# Rank of graph divisors

From Egres Open

The **rank** of divisor [math]D[/math] is the smallest number [math]G[/math] such that by subtracting a divisor of degree [math]k+1[/math] from [math]D[/math], we can get a divisor which is not linearly equivalent to an effective divisor.

Formally, let [math]Div(G)[/math] denote the set of divisors on a graph [math]G[/math]. A graph divisor [math]D[/math] is *effective* if [math]D(v) \ge 0 [/math] for all [math]v \in V[/math].

**Definition**(The rank of a divisor ^{[1]})

rank(D) = min {[math]\deg(E) - 1[/math]: [math]E \in Div(G)[/math], [math]E[/math] is effective, [math]D-E[/math] is not linearly equivalent to any effective divisor}.

### Remarks

- If [math]D[/math] is not linearly equivalent to an effective divisor, then [math] \rm{rank}(D) = -1[/math].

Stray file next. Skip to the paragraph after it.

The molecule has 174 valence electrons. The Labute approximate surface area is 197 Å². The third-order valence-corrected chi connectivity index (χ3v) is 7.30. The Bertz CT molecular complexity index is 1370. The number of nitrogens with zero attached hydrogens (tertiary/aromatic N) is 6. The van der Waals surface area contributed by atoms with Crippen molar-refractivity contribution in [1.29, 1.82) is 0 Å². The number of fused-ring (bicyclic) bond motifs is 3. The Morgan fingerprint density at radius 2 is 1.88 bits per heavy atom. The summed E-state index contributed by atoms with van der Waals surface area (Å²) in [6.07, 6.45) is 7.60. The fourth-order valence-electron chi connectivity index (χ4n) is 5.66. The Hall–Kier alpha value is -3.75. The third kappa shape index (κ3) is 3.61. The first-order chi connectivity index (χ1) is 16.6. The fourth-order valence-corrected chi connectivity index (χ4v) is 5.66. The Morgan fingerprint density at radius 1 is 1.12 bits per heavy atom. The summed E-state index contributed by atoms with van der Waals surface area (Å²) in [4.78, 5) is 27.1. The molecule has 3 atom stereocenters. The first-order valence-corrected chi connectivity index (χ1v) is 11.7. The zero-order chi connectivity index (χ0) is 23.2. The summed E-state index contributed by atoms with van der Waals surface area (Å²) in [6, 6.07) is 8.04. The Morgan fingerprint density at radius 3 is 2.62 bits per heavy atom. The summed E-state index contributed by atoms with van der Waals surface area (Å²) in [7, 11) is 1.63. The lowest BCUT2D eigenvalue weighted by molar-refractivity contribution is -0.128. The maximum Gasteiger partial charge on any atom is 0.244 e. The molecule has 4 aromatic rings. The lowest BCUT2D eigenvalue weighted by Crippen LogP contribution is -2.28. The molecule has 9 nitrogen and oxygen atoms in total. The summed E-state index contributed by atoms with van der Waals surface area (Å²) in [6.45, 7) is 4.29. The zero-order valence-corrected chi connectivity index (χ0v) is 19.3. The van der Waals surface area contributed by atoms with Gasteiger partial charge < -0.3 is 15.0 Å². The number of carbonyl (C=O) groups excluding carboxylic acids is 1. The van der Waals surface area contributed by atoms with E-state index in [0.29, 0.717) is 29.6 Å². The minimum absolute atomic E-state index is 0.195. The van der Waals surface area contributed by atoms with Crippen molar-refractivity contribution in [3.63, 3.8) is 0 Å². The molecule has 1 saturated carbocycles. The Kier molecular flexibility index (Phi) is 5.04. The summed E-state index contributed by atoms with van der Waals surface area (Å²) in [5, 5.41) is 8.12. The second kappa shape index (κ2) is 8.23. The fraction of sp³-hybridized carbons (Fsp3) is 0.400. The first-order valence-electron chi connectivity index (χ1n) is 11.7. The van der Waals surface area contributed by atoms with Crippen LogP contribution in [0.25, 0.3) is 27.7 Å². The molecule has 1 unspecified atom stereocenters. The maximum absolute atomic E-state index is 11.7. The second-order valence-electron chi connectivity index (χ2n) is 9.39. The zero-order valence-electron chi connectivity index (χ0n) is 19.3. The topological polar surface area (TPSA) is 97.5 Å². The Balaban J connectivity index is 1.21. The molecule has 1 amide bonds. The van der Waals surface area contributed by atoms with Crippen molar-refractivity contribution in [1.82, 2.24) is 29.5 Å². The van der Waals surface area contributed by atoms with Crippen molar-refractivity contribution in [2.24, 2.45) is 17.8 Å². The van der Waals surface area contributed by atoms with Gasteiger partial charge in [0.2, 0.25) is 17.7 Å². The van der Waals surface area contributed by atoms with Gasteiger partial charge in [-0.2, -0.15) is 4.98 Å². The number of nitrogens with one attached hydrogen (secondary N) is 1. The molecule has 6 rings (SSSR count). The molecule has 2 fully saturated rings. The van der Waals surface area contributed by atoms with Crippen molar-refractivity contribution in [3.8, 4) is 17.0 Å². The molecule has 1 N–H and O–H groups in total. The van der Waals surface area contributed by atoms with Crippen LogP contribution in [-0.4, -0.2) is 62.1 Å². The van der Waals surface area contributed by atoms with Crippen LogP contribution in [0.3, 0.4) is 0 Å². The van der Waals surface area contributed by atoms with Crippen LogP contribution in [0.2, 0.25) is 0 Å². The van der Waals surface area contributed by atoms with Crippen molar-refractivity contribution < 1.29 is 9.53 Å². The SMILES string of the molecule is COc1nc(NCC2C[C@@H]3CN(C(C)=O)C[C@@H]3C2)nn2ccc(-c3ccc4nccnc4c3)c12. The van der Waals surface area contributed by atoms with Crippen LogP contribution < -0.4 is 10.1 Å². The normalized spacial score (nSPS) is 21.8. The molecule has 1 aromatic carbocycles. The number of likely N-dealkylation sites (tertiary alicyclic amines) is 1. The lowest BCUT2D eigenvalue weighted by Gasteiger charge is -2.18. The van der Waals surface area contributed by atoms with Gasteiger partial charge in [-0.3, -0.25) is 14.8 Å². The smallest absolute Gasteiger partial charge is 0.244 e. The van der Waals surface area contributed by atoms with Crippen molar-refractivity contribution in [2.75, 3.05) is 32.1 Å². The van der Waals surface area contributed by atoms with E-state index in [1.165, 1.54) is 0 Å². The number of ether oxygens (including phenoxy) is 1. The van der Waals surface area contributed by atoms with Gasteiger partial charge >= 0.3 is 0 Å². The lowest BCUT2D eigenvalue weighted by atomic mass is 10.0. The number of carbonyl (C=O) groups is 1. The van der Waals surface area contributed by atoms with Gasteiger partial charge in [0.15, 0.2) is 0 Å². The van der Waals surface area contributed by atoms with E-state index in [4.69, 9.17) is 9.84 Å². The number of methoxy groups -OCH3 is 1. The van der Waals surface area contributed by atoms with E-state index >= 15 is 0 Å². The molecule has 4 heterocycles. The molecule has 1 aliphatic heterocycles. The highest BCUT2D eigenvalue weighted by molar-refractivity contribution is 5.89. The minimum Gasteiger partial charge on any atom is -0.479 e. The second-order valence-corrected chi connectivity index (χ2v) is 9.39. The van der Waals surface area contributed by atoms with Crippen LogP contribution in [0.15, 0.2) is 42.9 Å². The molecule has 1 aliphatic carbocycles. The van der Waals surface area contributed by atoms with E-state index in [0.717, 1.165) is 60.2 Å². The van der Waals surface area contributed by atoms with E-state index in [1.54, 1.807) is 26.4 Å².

- Determining the rank of a graph divisor is
**NP**-hard, even on simple undirected graphs^{[2]}. - The most well-known theorem about this rank function is the Riemann-Roch-theorem of Baker and Norine
^{[1]}.

### References

- ↑
^{1.0}^{1.1}M. Baker, S. Norine,*Riemann--Roch and Abel--Jacobi theory on a finite graph*, DOI link, ArXiv Link - ↑ V. Kiss, L. Tóthmérész,
*Chip-firing games on Eulerian digraphs and the NP-hardness of computing the rank of a divisor on a graph*, DOI link, EGRES Technical Report